: 'SO WHAT?!'

An After-Dinner Revue by Joyce Lustgarten and Muriel Levy
Lyrics by Joyce Lustgarten
Music by Henry Reed with Taylor Frame
The Three Semis
Frederick Allen
Jessie Driver
Eileen Draycott
Donald Avison
Wilfred Pickles
James Miller
Henry Reed and Maurice Arnold at the pianos
Produced by David Porter
(From North)

Contributors

Revue By: Joyce Lustgarten
Unknown: Joyce Lustgarten
Music By: Henry Reed
Unknown: Frederick Allen
Unknown: Jessie Driver
Unknown: Eileen Draycott
Unknown: Donald Avison
Unknown: Wilfred Pickles
Unknown: James Miller
Unknown: Henry Reed
Unknown: Maurice Arnold
Produced By: David Porter

: Sharks Permitting

Robert Gibbings
It was when visiting the South Seas a few years ago that Robert Gibbings first saw tropical fish in their natural surroundings, and decided there and then that in these rainbow-hued creatures of the coral lagoons lay the perfect subject-matter for the artist. To paint the fish from above the water's surface was impossible, so he equipped himself with diving apparatus, a special pencil, and non-soluble drawing materials, and set about the task of producing his famous under-water pictures which have appeared as illustrations to close on fifty books.
Robert Gibbings has painted tropical fish in the South Seas, in Bermuda - which he found somewhat disappointing - and in the Red Sea where, foot for foot, there is as great a variety of coral as anywhere else in the world. In his broadcast today he will describe what it is like working in the deathly quiet, limpid-green depths of the tropical seas, surrounded by fishy models which show not the slightest fear of the artist. The extraordinary diversity, colour, and beauty of the under-water scenes in such places may defy description, but not the eye of the artist.
From time to time
Robert Gibbings has had encounters with sharks - none of them, however, sufficiently serious to dissuade him from his purpose.

Contributors

Speaker: Robert Gibbings

: JACK JACKSONAND HIS BAND

with Helen Clare *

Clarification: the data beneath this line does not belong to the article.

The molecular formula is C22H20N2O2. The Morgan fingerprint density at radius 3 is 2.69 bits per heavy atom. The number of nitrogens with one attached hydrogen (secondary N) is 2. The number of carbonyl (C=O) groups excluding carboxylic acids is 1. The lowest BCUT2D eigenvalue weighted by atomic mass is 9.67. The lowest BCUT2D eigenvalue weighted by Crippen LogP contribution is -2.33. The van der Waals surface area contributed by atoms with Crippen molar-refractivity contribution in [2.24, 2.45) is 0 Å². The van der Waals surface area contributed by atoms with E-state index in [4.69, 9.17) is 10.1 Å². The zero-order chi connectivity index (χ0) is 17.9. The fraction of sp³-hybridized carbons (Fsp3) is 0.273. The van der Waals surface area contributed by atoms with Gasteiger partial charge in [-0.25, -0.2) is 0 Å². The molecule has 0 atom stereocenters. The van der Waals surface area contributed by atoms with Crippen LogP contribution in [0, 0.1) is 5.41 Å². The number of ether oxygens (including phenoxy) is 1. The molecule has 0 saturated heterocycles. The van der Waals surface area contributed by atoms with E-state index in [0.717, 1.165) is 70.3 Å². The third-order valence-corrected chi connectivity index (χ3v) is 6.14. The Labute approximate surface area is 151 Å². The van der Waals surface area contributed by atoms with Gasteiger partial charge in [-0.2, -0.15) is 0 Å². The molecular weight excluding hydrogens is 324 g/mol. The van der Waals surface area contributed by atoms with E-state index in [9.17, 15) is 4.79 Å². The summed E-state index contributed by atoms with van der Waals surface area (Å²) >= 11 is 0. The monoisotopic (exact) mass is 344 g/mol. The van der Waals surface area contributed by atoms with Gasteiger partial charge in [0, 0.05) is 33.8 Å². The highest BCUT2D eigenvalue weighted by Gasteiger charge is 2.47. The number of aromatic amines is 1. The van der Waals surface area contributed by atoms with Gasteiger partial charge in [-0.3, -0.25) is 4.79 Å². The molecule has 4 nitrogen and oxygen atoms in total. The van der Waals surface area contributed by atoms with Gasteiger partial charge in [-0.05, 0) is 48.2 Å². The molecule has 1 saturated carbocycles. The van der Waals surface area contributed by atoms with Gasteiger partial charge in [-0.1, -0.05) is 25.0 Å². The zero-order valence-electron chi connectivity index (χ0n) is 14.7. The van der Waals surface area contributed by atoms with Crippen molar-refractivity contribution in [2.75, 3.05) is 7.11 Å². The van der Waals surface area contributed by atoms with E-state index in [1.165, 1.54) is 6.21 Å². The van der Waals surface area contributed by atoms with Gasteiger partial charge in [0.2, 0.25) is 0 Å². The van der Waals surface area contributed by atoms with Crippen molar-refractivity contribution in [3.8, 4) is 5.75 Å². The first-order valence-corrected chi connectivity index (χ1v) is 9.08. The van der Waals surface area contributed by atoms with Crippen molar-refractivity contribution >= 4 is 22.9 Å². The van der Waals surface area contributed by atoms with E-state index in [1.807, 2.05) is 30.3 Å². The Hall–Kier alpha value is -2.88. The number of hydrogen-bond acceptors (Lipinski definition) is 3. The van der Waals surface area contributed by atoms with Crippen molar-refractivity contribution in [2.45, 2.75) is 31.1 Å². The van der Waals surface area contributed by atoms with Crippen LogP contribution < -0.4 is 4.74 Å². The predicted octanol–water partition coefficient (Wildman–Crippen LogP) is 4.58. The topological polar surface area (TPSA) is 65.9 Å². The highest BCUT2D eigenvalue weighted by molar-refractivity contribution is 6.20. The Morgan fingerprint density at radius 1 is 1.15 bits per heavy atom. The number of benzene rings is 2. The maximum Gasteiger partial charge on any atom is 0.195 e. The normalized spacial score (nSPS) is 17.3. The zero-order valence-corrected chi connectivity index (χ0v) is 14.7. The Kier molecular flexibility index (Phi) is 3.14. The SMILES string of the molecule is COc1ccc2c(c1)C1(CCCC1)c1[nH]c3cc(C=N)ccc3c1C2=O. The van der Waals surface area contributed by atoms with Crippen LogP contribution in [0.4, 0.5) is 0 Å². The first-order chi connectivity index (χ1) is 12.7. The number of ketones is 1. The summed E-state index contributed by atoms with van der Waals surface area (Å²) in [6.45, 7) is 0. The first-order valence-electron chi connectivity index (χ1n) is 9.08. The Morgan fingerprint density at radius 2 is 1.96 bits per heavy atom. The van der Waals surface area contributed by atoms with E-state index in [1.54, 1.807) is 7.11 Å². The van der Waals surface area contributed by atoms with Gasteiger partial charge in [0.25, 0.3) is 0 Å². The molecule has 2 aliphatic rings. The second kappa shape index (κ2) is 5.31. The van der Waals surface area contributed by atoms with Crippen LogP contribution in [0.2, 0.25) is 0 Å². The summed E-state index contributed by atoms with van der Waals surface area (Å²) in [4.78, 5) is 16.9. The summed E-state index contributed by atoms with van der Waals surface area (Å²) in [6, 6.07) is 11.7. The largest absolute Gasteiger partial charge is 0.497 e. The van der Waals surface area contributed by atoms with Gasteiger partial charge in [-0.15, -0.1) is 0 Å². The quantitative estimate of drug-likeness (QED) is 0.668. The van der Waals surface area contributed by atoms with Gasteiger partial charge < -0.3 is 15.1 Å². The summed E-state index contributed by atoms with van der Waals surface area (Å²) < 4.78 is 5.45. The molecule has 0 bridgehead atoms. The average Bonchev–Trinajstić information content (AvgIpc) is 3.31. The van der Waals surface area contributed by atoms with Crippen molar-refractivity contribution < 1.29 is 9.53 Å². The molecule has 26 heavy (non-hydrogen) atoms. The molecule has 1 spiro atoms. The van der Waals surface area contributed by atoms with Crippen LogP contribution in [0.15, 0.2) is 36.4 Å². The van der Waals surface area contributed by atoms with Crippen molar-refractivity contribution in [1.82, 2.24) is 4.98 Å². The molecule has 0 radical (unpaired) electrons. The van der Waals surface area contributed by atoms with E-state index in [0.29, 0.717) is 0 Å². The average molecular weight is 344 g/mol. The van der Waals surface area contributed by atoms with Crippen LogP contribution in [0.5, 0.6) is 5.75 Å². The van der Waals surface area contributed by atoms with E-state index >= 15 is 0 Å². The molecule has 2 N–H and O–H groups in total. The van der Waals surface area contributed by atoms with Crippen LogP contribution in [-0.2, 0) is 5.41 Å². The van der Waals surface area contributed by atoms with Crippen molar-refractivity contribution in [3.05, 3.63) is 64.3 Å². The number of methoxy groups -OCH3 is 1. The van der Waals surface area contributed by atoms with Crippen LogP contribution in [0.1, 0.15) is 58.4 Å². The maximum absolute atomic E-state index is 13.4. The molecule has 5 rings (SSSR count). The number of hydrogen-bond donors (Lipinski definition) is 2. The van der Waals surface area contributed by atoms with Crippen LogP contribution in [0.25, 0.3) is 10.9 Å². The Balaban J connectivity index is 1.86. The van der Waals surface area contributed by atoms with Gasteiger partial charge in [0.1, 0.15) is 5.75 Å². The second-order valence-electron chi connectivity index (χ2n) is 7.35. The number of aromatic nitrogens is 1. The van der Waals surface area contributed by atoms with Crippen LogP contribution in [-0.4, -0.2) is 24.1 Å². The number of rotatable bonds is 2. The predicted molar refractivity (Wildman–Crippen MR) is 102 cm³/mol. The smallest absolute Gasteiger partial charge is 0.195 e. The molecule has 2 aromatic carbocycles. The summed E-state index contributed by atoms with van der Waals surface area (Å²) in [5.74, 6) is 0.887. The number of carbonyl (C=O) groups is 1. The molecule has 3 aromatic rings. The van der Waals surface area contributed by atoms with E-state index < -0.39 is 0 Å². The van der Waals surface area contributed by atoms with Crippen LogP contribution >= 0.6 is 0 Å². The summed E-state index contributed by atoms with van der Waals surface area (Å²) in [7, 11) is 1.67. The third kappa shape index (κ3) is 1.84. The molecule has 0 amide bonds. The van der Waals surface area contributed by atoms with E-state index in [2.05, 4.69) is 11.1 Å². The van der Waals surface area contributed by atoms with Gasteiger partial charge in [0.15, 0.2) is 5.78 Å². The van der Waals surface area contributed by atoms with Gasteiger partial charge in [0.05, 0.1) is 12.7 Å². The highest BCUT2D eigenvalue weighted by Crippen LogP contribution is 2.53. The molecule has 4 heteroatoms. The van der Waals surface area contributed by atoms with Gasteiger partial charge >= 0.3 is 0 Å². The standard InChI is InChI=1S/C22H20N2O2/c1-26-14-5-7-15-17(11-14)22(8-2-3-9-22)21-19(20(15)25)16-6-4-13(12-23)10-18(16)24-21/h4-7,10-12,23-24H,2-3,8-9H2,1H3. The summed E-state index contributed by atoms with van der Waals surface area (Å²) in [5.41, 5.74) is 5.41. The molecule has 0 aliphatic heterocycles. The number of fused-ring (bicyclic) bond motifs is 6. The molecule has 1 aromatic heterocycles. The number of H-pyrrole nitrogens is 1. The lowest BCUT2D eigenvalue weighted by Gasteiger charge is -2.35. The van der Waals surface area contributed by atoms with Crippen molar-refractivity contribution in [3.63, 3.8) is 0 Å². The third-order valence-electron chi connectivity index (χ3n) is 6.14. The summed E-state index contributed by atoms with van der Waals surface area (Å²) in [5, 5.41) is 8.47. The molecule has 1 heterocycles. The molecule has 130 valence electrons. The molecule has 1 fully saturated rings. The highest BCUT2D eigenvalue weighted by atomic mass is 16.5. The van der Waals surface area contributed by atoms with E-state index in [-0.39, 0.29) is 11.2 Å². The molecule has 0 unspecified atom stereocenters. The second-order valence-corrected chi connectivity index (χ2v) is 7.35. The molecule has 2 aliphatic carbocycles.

Jack Cooper
Joe Ferrie
The Three Jackdaws from the Dorchester Hotel

Contributors

Unknown: Helen Clare
Unknown: Jack Cooper
Unknown: Joe Ferrie

: DANCE MUSIC

on gramophone records








About this project

This site contains the BBC listings information which the BBC printed in Radio Times between 1923 and 2009. You can search the site for BBC programmes, people, dates and Radio Times editions.

We hope it helps you find information about that long forgotten BBC programme, research a particular person or browse your own involvement with the BBC.

Through the listings, you will also be able to use the Genome search function to find thousands of radio and TV programmes that are already available to view or listen to on the BBC website.

There are more than 5 million programme listings in Genome. This is a historical record of the planned output and the BBC services of any given time. It should be viewed in this context and with the understanding that it reflects the attitudes and standards of its time - not those of today.

Welcome to BBC Genome

Genome is a digitised version of the Radio Times from 1923 to 2009 and is made available for internal research purposes only. You will need to obtain the relevant third party permissions for any use, including use in programmes, online etc.

This internal version of Genome, which includes all the magazine covers, images and articles as well as the programme listings from the Radio Times, is different to the version of BBC Genome that is available externally/to the public. It is only available inside the BBC network.

Your use of this version of Genome is covered by the BBC Acceptable Use of Information Systems Policy and these terms.